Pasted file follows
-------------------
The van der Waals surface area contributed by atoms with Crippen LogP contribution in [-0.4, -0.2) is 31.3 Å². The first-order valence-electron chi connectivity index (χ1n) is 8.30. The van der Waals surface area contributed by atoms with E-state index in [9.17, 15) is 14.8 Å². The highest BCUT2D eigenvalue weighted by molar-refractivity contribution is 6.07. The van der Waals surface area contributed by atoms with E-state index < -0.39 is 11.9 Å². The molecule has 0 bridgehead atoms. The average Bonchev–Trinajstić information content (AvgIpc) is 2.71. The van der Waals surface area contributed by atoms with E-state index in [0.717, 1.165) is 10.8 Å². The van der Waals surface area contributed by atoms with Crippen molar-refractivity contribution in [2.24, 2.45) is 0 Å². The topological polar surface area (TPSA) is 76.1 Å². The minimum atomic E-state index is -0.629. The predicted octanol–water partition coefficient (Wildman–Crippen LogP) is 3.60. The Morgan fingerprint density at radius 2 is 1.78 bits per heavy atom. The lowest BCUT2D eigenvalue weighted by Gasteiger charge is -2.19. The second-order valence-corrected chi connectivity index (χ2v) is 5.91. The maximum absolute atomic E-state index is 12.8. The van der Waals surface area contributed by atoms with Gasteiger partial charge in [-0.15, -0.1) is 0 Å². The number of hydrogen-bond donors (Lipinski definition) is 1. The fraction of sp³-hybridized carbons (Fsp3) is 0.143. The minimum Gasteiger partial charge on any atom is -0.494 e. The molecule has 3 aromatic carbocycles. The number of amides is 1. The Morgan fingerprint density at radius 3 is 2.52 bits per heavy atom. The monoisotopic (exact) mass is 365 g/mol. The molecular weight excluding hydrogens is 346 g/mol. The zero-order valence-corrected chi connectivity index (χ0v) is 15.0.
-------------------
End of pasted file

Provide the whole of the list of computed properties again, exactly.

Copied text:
The van der Waals surface area contributed by atoms with Crippen LogP contribution in [-0.4, -0.2) is 31.3 Å². The first-order valence-electron chi connectivity index (χ1n) is 8.30. The van der Waals surface area contributed by atoms with E-state index in [9.17, 15) is 14.8 Å². The highest BCUT2D eigenvalue weighted by molar-refractivity contribution is 6.07. The van der Waals surface area contributed by atoms with E-state index < -0.39 is 11.9 Å². The molecule has 0 bridgehead atoms. The average Bonchev–Trinajstić information content (AvgIpc) is 2.71. The van der Waals surface area contributed by atoms with E-state index in [0.717, 1.165) is 10.8 Å². The van der Waals surface area contributed by atoms with Crippen molar-refractivity contribution in [2.24, 2.45) is 0 Å². The topological polar surface area (TPSA) is 76.1 Å². The minimum atomic E-state index is -0.629. The predicted octanol–water partition coefficient (Wildman–Crippen LogP) is 3.60. The Morgan fingerprint density at radius 2 is 1.78 bits per heavy atom. The lowest BCUT2D eigenvalue weighted by Gasteiger charge is -2.19. The second-order valence-corrected chi connectivity index (χ2v) is 5.91. The maximum absolute atomic E-state index is 12.8. The van der Waals surface area contributed by atoms with Gasteiger partial charge in [-0.15, -0.1) is 0 Å². The number of hydrogen-bond donors (Lipinski definition) is 1. The fraction of sp³-hybridized carbons (Fsp3) is 0.143. The minimum Gasteiger partial charge on any atom is -0.494 e. The molecule has 3 aromatic carbocycles. The number of amides is 1. The Morgan fingerprint density at radius 3 is 2.52 bits per heavy atom. The monoisotopic (exact) mass is 365 g/mol. The molecular weight excluding hydrogens is 346 g/mol. The zero-order valence-corrected chi connectivity index (χ0v) is 15.0.